Food & Drink
Pig Out with These Alternative Thanksgiving Recipes
Published: November 20, 2013
The idea of roasting a turkey stresses us out. There’s the matter of cleaning out the ugly bits, and patting it dry for what seems like hours to get that crispy, crunchy skin. Regardless of when you go to the grocery store, you’ll find hordes of Thanksgiving zombies milling around the sweet potatoes and the green beans. Oh, and there will be chingos of leftovers that will usually go uneaten because you’re flat out sick of stuffing.
This T-Giving, we’re flipping the script and dropping traditional Turkey Day offerings for a varied and pig-happy menu that features pancetta, bacon jam and pork spare ribs for a feast that will keep guests guessing at what comes next, while also minimizing your kitchen time, as most of these recipes can be made ahead. This feast should easily serve 6-8 people.
Apples on Piggyback
The evening kicks off with a one-two flavor punch of crisp pancetta and melty Manchego paired with a crunchy hint of sweet Pink Lady apples.
16 thin slices of pancetta,
1 Pink Lady apple, peeled and cut into 16 wedges
3 ounces Manchego cheese, sliced ¼-inch thick and cut into 2-by-1/2-inch sticks
Heat a grill pan on medium high heat. Arrange pancetta slices on a work surface and place an apple wedge followed by a cheese stick in the center of each slice. Wrap the pancetta around the filling and secure with a toothpick.
Grill skewers until pancetta is golden and crispy and cheese is melted, about 5 to 6 minutes. Serve while hot. If making ahead, give the skewers a quick warm up on the grill pan.
Modified from Food & Wine
Butternut Squash and Bacon Jam
This recipe lends itself to customization. First off, if you want to make your life a lot easier, just buy some bacon jam. It’s currently available at Sur La Table at La Cantera, or you can order some at skilletstreetfood.com. Second, the bacon jam recipe below makes about three cups, so to double or triple the recipe all you need to do is roast another squash or two. Third, you can substitute any herb or spice for the chipotle if you want to avoid spiciness. Rosemary would be a lovely addition. Note that you should adjust the sweet factor down if you remove the heat.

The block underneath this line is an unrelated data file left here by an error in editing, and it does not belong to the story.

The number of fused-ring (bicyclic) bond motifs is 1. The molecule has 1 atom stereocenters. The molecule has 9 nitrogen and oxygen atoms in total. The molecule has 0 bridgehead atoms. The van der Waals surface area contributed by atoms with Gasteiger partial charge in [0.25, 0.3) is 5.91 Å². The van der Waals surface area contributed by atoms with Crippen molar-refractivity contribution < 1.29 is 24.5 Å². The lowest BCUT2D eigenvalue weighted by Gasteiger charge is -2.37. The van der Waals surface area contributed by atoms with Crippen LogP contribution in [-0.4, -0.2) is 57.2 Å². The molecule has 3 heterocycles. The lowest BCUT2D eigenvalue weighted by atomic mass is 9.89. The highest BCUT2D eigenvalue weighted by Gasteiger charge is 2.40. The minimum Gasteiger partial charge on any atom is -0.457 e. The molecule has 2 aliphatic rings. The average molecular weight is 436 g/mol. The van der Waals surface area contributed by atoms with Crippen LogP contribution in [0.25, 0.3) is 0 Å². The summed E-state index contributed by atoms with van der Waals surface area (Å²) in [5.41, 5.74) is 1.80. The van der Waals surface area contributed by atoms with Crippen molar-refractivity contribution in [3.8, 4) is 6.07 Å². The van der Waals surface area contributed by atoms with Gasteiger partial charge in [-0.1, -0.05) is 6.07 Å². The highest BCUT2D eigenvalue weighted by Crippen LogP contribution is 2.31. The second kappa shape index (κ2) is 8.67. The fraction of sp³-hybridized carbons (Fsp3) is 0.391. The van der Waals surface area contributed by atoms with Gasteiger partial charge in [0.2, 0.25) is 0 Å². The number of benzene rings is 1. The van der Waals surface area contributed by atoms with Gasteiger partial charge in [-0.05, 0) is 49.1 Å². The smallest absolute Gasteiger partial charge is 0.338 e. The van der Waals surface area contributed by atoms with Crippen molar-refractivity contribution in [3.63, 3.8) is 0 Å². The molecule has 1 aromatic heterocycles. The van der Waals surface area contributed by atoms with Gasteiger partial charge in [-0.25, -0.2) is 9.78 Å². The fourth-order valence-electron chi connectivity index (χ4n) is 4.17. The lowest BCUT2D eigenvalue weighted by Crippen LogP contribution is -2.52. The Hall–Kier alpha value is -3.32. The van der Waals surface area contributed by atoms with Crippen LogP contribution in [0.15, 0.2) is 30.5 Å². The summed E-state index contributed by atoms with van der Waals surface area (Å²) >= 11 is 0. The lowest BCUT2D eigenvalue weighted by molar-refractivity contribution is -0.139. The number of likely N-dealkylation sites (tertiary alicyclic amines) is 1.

1 large butternut squash halved lengthwise and seeded*
1 tablespoon melted butter or olive oil
Salt and pepper to taste
1 1/2 pounds sliced bacon, cut crosswise into 1-inch pieces
2 medium yellow onions, finely diced
3 cloves of garlic, smashed and peeled
1/2 cup apple cider vinegar
1/2 cup dark brown sugar
1/3 cup pure maple syrup
2/3 cup strong brewed coffee
1 teaspoon chipotle powder or 1/2 chipotle pepper in adobo
In a large cast-iron skillet or Dutch oven, cook bacon over medium heat until lightly browned, working in batches if necessary. Transfer bacon to paper towel-lined baking sheet to drain. Pour off all but 1 tablespoon of fat and reserve excess. Add onions and garlic to remaining bacon grease and cook until onions are translucent. Add vinegar, brown sugar, maple syrup, chipotle and coffee. Bring to a boil while stirring. Add bacon and stir to combine.